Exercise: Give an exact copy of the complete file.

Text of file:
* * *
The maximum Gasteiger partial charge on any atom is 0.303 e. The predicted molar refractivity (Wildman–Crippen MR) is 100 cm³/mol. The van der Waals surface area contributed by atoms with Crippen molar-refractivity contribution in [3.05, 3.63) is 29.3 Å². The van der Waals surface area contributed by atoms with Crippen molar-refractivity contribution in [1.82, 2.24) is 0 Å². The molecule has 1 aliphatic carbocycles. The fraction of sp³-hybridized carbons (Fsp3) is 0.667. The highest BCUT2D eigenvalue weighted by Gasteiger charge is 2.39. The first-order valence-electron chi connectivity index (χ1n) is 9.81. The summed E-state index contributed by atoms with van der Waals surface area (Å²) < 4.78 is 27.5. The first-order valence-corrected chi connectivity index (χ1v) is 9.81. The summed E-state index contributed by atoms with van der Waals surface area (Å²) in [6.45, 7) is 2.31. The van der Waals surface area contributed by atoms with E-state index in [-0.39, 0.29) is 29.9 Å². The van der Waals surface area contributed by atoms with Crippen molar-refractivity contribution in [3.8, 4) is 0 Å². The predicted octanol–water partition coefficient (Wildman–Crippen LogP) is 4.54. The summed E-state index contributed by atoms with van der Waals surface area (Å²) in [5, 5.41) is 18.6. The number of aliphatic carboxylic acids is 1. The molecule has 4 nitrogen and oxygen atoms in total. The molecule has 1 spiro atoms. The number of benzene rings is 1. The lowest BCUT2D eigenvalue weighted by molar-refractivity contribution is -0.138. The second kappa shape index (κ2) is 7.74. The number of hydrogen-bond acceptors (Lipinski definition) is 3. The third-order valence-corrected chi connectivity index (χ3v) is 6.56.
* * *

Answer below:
The maximum Gasteiger partial charge on any atom is 0.303 e. The predicted molar refractivity (Wildman–Crippen MR) is 100 cm³/mol. The van der Waals surface area contributed by atoms with Crippen molar-refractivity contribution in [3.05, 3.63) is 29.3 Å². The van der Waals surface area contributed by atoms with Crippen molar-refractivity contribution in [1.82, 2.24) is 0 Å². The molecule has 1 aliphatic carbocycles. The fraction of sp³-hybridized carbons (Fsp3) is 0.667. The highest BCUT2D eigenvalue weighted by Gasteiger charge is 2.39. The first-order valence-electron chi connectivity index (χ1n) is 9.81. The summed E-state index contributed by atoms with van der Waals surface area (Å²) < 4.78 is 27.5. The first-order valence-corrected chi connectivity index (χ1v) is 9.81. The summed E-state index contributed by atoms with van der Waals surface area (Å²) in [6.45, 7) is 2.31. The van der Waals surface area contributed by atoms with E-state index in [-0.39, 0.29) is 29.9 Å². The van der Waals surface area contributed by atoms with Crippen molar-refractivity contribution in [3.8, 4) is 0 Å². The predicted octanol–water partition coefficient (Wildman–Crippen LogP) is 4.54. The summed E-state index contributed by atoms with van der Waals surface area (Å²) in [5, 5.41) is 18.6. The number of aliphatic carboxylic acids is 1. The molecule has 4 nitrogen and oxygen atoms in total. The molecule has 1 spiro atoms. The number of benzene rings is 1. The lowest BCUT2D eigenvalue weighted by molar-refractivity contribution is -0.138. The second kappa shape index (κ2) is 7.74. The number of hydrogen-bond acceptors (Lipinski definition) is 3. The third-order valence-corrected chi connectivity index (χ3v) is 6.56.